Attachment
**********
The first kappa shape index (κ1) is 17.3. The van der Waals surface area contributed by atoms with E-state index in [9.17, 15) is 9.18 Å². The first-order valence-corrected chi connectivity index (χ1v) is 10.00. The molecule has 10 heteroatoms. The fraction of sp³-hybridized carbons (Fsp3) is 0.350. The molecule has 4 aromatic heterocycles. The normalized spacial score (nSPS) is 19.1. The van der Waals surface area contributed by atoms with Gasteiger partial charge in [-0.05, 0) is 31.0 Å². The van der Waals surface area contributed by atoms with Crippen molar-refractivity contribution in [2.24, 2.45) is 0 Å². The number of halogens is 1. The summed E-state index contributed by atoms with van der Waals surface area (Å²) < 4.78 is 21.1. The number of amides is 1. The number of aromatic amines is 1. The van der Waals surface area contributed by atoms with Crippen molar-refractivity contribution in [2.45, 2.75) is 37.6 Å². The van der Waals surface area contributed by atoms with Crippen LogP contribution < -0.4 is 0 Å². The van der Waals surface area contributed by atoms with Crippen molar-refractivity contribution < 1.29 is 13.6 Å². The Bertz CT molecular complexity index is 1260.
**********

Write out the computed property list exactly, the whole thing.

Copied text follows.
The first kappa shape index (κ1) is 17.3. The van der Waals surface area contributed by atoms with E-state index in [9.17, 15) is 9.18 Å². The first-order valence-corrected chi connectivity index (χ1v) is 10.00. The molecule has 10 heteroatoms. The fraction of sp³-hybridized carbons (Fsp3) is 0.350. The molecule has 4 aromatic heterocycles. The normalized spacial score (nSPS) is 19.1. The van der Waals surface area contributed by atoms with Gasteiger partial charge in [-0.05, 0) is 31.0 Å². The van der Waals surface area contributed by atoms with Crippen molar-refractivity contribution in [2.24, 2.45) is 0 Å². The number of halogens is 1. The summed E-state index contributed by atoms with van der Waals surface area (Å²) < 4.78 is 21.1. The number of amides is 1. The number of aromatic amines is 1. The van der Waals surface area contributed by atoms with Crippen molar-refractivity contribution in [2.45, 2.75) is 37.6 Å². The van der Waals surface area contributed by atoms with Crippen LogP contribution < -0.4 is 0 Å². The van der Waals surface area contributed by atoms with Crippen molar-refractivity contribution < 1.29 is 13.6 Å². The Bertz CT molecular complexity index is 1260.